"So as long as the weather permits, they're right back out working," Lori says. Brian adds: "The only time it slows down really is if we get a lot of snow."
Once the snow melts, generally in late March or early April, the Bells begin planting. They source their trees from Christmas tree nurseries: When the seedlings arrive on the farm, they're already about four years old. The trees then grow for another seven years or so, until they're ready to be sawed down by customers.
"When we're planting the trees, I dig all the holes and then Gordie plants all the trees," Brian says.
"Every single one, on his hands and knees, kicking rocks as he goes," adds Lori. "From March to September, we're slammed."
In addition to planting, there's a lot of maintenance to be done year-round to keep the trees healthy. Brian and Gordie mow down the weeds and grass, pull pine cones off (they can drain energy from the tree and take away from the overall aesthetic), do some minimal spraying of pesticides, and then trim both the tops and sides of the trees.
"Occasionally, there's one that looks perfect that you can walk past, but every one gets looked at and almost all of them get sheared every year," Brian explains. "We like them to look like real trees. We don't want them to look like cookie cutter artificial trees."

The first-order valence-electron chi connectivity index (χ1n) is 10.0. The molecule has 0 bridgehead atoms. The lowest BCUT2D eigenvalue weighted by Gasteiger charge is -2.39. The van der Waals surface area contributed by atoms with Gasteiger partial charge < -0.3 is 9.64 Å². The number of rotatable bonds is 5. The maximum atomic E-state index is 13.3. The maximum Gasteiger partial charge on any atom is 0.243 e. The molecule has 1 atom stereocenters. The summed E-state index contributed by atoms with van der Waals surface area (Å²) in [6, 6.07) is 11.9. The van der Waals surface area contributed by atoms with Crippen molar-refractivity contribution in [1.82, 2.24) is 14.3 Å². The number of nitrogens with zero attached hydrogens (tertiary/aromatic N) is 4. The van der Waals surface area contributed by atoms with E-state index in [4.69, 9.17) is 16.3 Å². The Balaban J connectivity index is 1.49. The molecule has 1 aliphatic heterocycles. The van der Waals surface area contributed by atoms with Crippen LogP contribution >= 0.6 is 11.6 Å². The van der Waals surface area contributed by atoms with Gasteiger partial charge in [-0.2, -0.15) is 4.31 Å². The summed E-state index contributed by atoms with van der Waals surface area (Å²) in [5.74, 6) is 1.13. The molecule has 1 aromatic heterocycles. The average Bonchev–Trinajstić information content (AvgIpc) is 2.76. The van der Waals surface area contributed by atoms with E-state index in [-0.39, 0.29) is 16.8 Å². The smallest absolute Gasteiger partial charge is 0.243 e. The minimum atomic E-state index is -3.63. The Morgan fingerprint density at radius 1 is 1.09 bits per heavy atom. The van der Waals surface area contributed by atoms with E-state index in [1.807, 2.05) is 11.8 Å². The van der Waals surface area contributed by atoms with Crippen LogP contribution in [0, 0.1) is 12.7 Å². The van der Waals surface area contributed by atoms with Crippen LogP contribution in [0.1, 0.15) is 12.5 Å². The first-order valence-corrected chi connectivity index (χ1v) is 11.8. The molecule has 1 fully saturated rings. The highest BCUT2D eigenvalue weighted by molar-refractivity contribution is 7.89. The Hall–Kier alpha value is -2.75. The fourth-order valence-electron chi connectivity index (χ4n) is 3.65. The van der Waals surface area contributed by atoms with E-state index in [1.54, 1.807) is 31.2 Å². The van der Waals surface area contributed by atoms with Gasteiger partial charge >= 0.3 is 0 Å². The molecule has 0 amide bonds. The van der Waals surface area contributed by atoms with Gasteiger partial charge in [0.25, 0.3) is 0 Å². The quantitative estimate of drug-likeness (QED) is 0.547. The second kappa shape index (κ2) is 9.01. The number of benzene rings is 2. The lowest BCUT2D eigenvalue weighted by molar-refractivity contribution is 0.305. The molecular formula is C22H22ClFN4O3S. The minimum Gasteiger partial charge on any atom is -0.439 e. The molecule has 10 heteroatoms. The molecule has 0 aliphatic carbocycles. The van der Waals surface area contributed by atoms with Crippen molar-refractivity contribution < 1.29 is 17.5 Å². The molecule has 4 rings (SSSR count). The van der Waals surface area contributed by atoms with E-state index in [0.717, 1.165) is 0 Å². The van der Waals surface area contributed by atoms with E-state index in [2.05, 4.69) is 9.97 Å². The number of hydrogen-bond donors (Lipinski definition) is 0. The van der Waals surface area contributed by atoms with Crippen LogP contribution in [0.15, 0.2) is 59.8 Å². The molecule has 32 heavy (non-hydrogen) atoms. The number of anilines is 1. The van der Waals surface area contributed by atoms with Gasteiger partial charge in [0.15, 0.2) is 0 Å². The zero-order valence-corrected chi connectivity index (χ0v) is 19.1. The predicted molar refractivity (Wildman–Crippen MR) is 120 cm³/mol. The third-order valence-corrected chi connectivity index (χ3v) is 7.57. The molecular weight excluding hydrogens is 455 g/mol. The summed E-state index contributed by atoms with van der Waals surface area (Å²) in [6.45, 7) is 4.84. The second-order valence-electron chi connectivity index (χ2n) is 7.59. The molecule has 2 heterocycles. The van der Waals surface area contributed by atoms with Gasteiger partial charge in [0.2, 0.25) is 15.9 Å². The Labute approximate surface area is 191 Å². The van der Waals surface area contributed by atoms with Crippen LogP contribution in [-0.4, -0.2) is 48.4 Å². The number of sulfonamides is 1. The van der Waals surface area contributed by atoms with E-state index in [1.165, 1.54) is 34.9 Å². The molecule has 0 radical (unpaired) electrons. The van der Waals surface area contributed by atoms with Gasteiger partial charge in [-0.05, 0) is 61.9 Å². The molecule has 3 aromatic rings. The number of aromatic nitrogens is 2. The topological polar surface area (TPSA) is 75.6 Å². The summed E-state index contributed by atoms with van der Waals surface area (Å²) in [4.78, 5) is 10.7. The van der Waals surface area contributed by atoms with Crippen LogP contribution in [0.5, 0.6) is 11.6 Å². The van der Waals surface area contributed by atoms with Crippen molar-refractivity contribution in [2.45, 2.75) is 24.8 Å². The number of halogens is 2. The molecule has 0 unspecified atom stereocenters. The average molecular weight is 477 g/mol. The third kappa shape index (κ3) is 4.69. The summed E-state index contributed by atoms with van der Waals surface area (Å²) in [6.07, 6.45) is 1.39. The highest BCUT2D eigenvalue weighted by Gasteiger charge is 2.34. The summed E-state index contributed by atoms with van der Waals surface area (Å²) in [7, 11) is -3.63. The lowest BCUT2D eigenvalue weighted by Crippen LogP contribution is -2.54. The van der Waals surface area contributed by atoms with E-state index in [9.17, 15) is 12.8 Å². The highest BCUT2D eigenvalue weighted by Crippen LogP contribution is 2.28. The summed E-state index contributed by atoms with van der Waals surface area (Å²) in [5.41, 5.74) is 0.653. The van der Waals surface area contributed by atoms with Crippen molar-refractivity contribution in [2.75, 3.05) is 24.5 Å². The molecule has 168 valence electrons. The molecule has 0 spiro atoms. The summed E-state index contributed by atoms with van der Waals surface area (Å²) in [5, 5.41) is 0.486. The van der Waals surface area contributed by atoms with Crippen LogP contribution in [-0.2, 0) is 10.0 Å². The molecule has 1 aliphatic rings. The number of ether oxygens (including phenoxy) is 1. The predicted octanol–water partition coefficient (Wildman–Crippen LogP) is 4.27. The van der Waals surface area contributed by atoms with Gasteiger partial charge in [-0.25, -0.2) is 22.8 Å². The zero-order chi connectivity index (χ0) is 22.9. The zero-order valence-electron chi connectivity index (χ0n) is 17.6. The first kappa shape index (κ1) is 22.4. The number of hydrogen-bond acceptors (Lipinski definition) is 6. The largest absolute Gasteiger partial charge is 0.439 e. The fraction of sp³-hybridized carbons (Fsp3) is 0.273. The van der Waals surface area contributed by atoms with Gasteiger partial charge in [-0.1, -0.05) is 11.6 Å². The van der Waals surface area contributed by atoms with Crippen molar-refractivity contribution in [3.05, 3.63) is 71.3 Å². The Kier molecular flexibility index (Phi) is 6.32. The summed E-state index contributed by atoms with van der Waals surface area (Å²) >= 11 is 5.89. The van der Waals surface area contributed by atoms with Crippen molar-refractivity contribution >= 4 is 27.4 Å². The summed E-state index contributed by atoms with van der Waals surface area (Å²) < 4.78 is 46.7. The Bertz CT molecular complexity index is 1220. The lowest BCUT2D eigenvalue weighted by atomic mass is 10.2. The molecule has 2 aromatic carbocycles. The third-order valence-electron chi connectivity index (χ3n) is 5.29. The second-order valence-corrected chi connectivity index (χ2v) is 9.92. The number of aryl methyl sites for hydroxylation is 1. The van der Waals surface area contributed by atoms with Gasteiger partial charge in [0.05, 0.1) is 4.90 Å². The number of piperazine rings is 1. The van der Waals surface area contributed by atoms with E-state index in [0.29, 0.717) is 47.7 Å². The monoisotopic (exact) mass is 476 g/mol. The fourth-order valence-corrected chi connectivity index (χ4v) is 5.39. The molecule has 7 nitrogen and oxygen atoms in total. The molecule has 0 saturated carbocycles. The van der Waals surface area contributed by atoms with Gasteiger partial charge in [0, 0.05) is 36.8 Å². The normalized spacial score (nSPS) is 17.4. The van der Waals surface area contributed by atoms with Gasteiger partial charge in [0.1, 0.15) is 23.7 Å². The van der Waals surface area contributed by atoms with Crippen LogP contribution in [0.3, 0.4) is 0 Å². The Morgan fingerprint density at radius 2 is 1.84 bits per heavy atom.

Today, the farm is dotted with red street signs with names like "Dancer Drive" or "Cupid Lane." But there's still evidence of Shady Maple Farm.
Gordie took over the family business from his father and expanded the number of cows he was milking from 20 to 80. He had to wake up at 4 a.m. to do the milking before heading out to do all the field work.
"There's not much more of a stressful business — for no money," Gordie says, recalling the many Christmases and Thanksgivings when he had to attend to a sick animal. "I was working 90 hours a week to hardly break even."
In 1990, Gordie sold the cows and left the dairy business. The next year, "we came up with this crazy idea to plant some Christmas trees."
It proved a steep learning curve. With the help of some friends, the Bells planted 1,500 trees that first spring and lost about 80% of them. They've since attended classes, become members of the New York State Christmas Tree Association, and attended and even hosted conferences on the farm.